Discharge: The processing out of an active duty person from the military. There are different levels of discharge: dishonorable after a conviction by a general court-martial and bad conduct by either a general or special court-martial. A dishonorable discharge is the more serious of the two.

Family Service Center: A social service agency for military personnel and their families. This is a good point of contact for civilian social service agencies in initiating collaboration.

General court-martial: The military court for felony crimes. Punishments range from a dishonorable discharge to death. It is important to know that a conviction in this court is a federal conviction.

Sexual Assault Victim Intervention Program: A specialized advocacy program for survivors in the Navy, also known as SAVI. It is similar to SART (Sexual Assault Response Teams) in the civilian world. Other branches of the military have similar services, usually under the Family Advocacy Program.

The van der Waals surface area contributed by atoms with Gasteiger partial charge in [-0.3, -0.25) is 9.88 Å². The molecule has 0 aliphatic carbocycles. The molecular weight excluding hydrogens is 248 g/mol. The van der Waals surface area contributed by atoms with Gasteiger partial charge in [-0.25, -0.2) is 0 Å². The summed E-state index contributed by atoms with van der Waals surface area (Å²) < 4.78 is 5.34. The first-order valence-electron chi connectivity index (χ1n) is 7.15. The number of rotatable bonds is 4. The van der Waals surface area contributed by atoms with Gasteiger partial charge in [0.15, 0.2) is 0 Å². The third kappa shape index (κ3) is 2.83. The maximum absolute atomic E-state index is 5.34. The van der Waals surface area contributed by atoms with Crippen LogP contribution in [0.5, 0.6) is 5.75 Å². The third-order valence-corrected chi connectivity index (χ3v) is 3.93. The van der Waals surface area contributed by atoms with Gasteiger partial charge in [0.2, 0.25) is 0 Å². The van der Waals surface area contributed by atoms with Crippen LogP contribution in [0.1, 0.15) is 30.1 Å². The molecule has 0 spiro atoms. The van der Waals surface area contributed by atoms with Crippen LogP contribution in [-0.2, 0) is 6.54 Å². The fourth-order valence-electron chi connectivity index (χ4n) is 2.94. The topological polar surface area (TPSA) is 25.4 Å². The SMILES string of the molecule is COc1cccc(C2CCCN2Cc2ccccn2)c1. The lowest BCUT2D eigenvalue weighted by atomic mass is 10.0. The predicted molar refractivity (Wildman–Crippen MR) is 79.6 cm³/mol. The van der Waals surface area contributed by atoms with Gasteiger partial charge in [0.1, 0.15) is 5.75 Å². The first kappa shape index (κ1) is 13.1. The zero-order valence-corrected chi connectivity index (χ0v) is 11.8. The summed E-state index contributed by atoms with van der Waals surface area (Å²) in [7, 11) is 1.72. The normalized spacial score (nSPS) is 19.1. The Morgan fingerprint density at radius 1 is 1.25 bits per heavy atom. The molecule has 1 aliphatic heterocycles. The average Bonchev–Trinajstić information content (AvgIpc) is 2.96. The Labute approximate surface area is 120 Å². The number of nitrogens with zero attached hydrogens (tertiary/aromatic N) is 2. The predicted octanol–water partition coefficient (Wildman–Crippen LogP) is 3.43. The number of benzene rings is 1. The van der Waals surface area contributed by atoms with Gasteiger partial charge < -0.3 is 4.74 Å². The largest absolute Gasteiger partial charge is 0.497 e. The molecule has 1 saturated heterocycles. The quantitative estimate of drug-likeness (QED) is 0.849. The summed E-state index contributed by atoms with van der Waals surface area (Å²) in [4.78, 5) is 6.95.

Special court-martial: The military court for misdemeanor crimes. Punishment usually consists of a bad-conduct discharge, which is a federal conviction.

Summary court-martial: A military court for noncapital offenses. Maximum sentence is thirty-days’ confinement; however, the accused can refuse this type of trial.

Temporary active duty: Temporary assignment of an active duty member to another part of the command; also known as TAD.

Uniform Code of Military Justice: The basis for the military justice system.

Victim Witness Assistance Program: A program in each of the services that provides assistance to all military survivors.

WESPAC: A six-month period of deployment for active duty personnel.